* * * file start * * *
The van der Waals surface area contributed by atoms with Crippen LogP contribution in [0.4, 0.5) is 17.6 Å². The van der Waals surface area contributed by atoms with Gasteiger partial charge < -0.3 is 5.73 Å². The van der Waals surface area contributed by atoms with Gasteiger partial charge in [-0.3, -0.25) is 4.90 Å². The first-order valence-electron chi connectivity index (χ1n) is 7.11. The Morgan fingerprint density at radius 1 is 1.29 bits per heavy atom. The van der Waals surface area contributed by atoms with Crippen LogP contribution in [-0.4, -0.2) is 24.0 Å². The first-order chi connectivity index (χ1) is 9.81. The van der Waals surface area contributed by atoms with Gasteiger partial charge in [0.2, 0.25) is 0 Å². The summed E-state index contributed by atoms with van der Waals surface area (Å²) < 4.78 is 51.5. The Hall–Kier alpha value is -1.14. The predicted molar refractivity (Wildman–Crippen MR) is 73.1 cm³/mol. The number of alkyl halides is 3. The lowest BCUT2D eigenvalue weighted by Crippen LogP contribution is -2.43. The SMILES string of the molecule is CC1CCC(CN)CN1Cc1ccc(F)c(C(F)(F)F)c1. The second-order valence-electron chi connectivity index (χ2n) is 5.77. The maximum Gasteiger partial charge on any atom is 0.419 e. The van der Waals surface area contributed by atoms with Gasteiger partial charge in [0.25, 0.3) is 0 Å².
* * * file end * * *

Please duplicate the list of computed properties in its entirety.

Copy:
The van der Waals surface area contributed by atoms with Crippen LogP contribution in [0.4, 0.5) is 17.6 Å². The van der Waals surface area contributed by atoms with Gasteiger partial charge < -0.3 is 5.73 Å². The van der Waals surface area contributed by atoms with Gasteiger partial charge in [-0.3, -0.25) is 4.90 Å². The first-order valence-electron chi connectivity index (χ1n) is 7.11. The Morgan fingerprint density at radius 1 is 1.29 bits per heavy atom. The van der Waals surface area contributed by atoms with Crippen LogP contribution in [-0.4, -0.2) is 24.0 Å². The first-order chi connectivity index (χ1) is 9.81. The van der Waals surface area contributed by atoms with Gasteiger partial charge in [0.2, 0.25) is 0 Å². The summed E-state index contributed by atoms with van der Waals surface area (Å²) < 4.78 is 51.5. The Hall–Kier alpha value is -1.14. The predicted molar refractivity (Wildman–Crippen MR) is 73.1 cm³/mol. The number of alkyl halides is 3. The lowest BCUT2D eigenvalue weighted by Crippen LogP contribution is -2.43. The SMILES string of the molecule is CC1CCC(CN)CN1Cc1ccc(F)c(C(F)(F)F)c1. The second-order valence-electron chi connectivity index (χ2n) is 5.77. The maximum Gasteiger partial charge on any atom is 0.419 e. The van der Waals surface area contributed by atoms with Gasteiger partial charge in [0.25, 0.3) is 0 Å².